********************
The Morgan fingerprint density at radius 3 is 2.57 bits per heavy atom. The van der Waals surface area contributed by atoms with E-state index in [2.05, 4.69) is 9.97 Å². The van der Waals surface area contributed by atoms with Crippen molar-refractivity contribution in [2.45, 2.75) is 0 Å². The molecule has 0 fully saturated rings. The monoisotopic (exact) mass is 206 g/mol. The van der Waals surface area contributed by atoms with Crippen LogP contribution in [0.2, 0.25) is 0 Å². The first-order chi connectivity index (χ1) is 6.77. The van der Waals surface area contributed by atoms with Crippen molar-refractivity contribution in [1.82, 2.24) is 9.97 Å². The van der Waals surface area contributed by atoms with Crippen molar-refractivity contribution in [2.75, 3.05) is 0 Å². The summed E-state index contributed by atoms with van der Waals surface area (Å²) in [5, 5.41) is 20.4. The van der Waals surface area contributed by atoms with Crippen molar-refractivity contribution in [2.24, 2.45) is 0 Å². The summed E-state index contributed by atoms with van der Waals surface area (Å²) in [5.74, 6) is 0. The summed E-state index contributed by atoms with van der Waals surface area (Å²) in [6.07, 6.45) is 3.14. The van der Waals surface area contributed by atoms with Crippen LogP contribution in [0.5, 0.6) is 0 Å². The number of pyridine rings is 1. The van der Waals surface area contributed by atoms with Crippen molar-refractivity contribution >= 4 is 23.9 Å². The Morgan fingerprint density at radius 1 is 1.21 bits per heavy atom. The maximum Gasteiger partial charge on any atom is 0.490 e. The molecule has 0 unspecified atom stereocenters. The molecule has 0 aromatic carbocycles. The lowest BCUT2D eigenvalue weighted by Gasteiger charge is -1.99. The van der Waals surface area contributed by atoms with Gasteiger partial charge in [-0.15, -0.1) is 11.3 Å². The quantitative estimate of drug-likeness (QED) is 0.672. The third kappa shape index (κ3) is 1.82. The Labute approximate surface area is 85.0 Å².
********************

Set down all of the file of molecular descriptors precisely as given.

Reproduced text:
The Morgan fingerprint density at radius 3 is 2.57 bits per heavy atom. The van der Waals surface area contributed by atoms with E-state index in [2.05, 4.69) is 9.97 Å². The van der Waals surface area contributed by atoms with Crippen molar-refractivity contribution in [2.45, 2.75) is 0 Å². The molecule has 0 fully saturated rings. The monoisotopic (exact) mass is 206 g/mol. The van der Waals surface area contributed by atoms with Crippen LogP contribution in [0.2, 0.25) is 0 Å². The first-order chi connectivity index (χ1) is 6.77. The van der Waals surface area contributed by atoms with Crippen molar-refractivity contribution in [1.82, 2.24) is 9.97 Å². The van der Waals surface area contributed by atoms with Crippen molar-refractivity contribution in [2.75, 3.05) is 0 Å². The summed E-state index contributed by atoms with van der Waals surface area (Å²) in [5, 5.41) is 20.4. The van der Waals surface area contributed by atoms with Crippen molar-refractivity contribution in [2.24, 2.45) is 0 Å². The summed E-state index contributed by atoms with van der Waals surface area (Å²) in [5.74, 6) is 0. The summed E-state index contributed by atoms with van der Waals surface area (Å²) in [6.07, 6.45) is 3.14. The van der Waals surface area contributed by atoms with Crippen LogP contribution in [0.5, 0.6) is 0 Å². The number of pyridine rings is 1. The van der Waals surface area contributed by atoms with Crippen molar-refractivity contribution >= 4 is 23.9 Å². The Morgan fingerprint density at radius 1 is 1.21 bits per heavy atom. The maximum Gasteiger partial charge on any atom is 0.490 e. The molecule has 0 unspecified atom stereocenters. The molecule has 0 aromatic carbocycles. The lowest BCUT2D eigenvalue weighted by Gasteiger charge is -1.99. The van der Waals surface area contributed by atoms with Gasteiger partial charge in [-0.15, -0.1) is 11.3 Å². The quantitative estimate of drug-likeness (QED) is 0.672. The third kappa shape index (κ3) is 1.82. The Labute approximate surface area is 85.0 Å².